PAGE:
On the Friday before Easter Sunday, a holiday not celebrated at Hogwarts – a holiday even the muggle children forget about over time – many of Hermione's questions are answered. She is mid-lecture. She recites the lecture bored, holding notes but not bothering to glance at them. The lecture is embedded wholly into her memory, it is a lecture she's heard Snape give and she repeats it word for word. When the door to her classroom opens, she falters only for a moment, but keeps going. When heads begin to turn she snaps, "Pay attention," fiercely and all the heads snap back around to face her. She does not let his presence rattle or intimidate her. She finishes and gets everyone started on the brewing before she walks to the back of the classroom where he is standing with his arms crossed.

"I'd appreciate it if you would no interrupt my class," she says coldly. He actually smirks at this.

"Who's class?" he asks, softly. The students are uncharacteristically silent, straining to listen to the conversation between them.

"I'll speak to you at lunch," she says, reaching around him and pushing the classroom door open. A few students gasp – her behavior is rude but he merely walks through the door, shutting it behind him. When she turns back around, all the students appear to be working studiously.

He reappears at the toll of the bells, calling everyone to the next meal. She is erasing the chalkboard with an eraser and he clears his throat.

"I suppose you'd like your job back," she says, turning around.

"You sound disappointed," he says, matching her stiff posture, hands on hips.

"I have a couple of questions," she says.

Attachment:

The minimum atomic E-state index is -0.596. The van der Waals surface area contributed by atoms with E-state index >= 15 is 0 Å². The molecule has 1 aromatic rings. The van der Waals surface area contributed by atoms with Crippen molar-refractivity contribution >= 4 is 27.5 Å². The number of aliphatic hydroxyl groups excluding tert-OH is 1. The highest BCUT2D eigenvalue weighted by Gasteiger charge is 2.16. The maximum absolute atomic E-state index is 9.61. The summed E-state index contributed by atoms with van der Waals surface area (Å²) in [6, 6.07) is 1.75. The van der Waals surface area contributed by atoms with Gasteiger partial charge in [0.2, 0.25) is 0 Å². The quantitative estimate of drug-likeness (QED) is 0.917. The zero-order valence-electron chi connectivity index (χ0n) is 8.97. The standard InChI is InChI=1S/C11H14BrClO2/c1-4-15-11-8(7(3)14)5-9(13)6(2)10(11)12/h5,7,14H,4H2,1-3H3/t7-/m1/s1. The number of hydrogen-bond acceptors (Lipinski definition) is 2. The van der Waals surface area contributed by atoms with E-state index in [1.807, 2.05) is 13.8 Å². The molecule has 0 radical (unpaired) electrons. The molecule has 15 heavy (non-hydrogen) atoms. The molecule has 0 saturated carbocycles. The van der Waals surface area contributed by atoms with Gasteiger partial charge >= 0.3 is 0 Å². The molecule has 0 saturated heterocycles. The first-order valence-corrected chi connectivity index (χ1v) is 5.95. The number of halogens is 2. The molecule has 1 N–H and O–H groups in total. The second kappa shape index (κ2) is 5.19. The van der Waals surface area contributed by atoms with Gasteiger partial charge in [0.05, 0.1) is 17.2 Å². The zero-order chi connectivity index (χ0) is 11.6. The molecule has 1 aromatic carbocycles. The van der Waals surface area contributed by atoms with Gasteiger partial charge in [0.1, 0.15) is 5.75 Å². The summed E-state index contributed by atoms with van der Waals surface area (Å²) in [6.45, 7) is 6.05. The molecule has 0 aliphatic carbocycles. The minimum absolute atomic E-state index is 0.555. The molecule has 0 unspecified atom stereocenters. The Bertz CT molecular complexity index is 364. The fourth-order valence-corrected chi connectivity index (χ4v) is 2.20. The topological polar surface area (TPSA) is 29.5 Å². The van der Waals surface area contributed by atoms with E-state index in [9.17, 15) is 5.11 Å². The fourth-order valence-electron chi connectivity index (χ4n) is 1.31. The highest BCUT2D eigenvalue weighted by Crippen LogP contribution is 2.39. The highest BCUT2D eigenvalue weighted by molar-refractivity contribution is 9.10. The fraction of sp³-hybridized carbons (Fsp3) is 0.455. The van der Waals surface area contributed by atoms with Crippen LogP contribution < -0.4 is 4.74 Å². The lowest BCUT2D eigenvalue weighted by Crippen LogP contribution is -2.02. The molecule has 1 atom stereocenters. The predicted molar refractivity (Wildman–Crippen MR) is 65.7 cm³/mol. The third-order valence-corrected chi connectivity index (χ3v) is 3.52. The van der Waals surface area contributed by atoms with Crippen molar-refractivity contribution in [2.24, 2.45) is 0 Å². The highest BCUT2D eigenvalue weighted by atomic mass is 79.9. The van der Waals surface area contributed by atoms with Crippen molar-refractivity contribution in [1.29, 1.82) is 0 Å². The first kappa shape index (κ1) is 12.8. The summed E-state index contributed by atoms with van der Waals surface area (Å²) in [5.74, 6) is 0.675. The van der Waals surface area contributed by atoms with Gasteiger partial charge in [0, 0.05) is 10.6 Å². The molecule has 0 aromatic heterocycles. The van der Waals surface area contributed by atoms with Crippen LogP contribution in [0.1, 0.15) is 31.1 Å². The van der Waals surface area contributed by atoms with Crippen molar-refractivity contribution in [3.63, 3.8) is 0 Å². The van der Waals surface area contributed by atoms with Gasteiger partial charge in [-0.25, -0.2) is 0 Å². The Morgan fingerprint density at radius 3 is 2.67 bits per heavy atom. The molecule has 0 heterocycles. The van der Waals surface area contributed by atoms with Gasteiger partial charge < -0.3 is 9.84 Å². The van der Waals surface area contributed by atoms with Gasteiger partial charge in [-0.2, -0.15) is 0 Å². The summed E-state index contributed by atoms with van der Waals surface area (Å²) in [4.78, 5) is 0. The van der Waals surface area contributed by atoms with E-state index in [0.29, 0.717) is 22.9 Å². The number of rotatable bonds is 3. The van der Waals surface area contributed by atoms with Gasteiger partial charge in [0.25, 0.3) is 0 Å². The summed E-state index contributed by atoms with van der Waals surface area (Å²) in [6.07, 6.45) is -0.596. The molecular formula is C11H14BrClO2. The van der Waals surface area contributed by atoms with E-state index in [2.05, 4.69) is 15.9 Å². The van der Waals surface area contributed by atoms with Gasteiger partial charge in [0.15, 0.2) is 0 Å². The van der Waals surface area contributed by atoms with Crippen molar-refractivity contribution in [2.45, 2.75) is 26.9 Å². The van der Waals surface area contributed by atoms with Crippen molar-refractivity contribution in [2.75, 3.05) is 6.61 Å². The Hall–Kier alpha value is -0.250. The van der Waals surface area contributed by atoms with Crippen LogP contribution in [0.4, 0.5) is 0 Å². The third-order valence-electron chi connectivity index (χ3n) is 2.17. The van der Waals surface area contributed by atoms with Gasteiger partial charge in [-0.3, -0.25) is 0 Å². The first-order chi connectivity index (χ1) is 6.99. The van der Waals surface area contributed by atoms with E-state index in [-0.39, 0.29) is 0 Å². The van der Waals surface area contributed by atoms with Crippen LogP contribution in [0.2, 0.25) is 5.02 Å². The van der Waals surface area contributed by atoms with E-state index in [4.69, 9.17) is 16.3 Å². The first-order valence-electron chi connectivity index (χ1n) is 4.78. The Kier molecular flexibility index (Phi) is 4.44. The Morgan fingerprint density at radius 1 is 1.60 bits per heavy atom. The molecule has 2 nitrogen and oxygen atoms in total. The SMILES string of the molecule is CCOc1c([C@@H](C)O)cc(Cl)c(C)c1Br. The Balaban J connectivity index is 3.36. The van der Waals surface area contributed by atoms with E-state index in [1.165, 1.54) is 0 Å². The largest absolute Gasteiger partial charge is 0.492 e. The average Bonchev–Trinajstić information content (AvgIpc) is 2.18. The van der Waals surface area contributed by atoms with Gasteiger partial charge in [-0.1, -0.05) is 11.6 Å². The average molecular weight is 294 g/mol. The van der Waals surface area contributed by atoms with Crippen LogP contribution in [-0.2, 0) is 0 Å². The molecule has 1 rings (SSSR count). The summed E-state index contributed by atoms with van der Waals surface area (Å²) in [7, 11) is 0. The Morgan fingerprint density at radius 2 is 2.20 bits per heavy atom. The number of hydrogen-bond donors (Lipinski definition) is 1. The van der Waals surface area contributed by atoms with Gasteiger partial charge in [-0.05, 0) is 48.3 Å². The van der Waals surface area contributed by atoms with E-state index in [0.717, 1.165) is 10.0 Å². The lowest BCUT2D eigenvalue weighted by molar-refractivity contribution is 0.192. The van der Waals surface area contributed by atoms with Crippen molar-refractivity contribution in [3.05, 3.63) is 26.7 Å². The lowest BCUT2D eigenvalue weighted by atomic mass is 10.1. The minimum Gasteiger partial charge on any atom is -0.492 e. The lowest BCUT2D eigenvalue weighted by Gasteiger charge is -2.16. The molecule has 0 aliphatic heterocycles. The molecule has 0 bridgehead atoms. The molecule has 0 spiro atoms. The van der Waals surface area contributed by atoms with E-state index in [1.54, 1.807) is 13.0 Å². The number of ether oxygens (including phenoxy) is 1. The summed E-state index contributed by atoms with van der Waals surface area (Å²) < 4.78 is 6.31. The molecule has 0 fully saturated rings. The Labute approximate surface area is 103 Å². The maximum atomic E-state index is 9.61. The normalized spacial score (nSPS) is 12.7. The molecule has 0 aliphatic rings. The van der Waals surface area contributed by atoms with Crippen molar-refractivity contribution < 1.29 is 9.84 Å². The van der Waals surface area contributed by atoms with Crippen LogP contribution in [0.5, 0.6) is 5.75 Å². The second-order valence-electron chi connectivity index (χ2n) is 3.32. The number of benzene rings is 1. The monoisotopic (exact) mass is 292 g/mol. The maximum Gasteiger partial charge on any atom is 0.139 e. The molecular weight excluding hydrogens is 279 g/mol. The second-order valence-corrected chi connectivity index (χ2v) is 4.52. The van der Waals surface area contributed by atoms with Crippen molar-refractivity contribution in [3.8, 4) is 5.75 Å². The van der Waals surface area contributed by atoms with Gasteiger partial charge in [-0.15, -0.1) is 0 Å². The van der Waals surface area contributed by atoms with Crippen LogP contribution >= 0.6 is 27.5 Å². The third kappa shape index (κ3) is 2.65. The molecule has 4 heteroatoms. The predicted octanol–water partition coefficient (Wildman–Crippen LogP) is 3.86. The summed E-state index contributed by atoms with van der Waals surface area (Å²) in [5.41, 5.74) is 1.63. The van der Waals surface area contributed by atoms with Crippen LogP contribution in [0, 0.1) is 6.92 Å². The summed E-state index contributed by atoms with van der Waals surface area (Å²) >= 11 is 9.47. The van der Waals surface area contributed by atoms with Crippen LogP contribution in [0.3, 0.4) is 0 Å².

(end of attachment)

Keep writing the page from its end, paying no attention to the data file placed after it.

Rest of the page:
"I'm sure," he says. "Don't you want to eat lunch?" She is indifferent either way, but he obviously does so they walk to the great hall. At the high table, there is only one empty chair left. She takes a seat and he conjures up another one, sitting at the end, several seats away from her. They cannot talk for now.

She eats but she doesn't enjoy it. The once decadent food now seems frivolous and unsatisfying. She doesn't talk to the people on either side of her and they don't expect conversation. Everyone has made the adjustment to this new Hermione – sullen and unyielding in so many ways. She is tainted with loss. It is plainly visible and even Snape can see it in her.

Snape walks with her back to the office in the dungeons. He knows she has a free period after lunch because it is, after all, his schedule. She is unforgiving toward him; she makes him sit in the guest chair, facing his own desk.

"You're mad at me," he says. She can see that he is surprised at this.

"Yes," she says. "I suppose I am."

"I suppose I have a myriad of reasons to choose from," he says. He does not seem alarmed – at best, amused. "But for posterity, which is at the top of the list?"

"Why did you want me to take over your classes?" she asks. He rolls his eyes. This is what has her most upset and most perplexed.

"I thought you would like it," he says. She smiles then, the first in nearly a year.

"Really?" she asks. He nods.

"I had to go away; I had to take care of a few things. I honestly thought that you would enjoy the experience," he reinforces.

"We aren't friends," she reminds him.

"You saved my life," he says.

"Only after you saved mine," she replies. This lodges them somewhere between enemy and friend. They are trapped in a no-man's land, their relationship hazy. Hermione is brilliant, nineteen, and on a very narrow path of becoming the next Severus Snape. At least, the version of him that she is used to. She doesn't know this Snape who gives her an opportunity because he thinks she would enjoy it.

They are both transported to St. Mungo's, filtered through triage. At the castle, the battle still rages but they are in a clean, brightly lit hospital. Hermione's wounds are superficial. Her arm is bleeding and she is bruised. Snape, however, is dying. Hermione is pushed aside and he is whisked away. She tries to follow but someone holds her back. She gets fixed up – they bandage her arm because it is difficult to heal a magical wound with more magic. She watches her blood seep through the white gauze, staining it pink. Finally, someone bothers to tell her that Snape will live. Only then does she return to the castle. But by then, it is too late. It is over.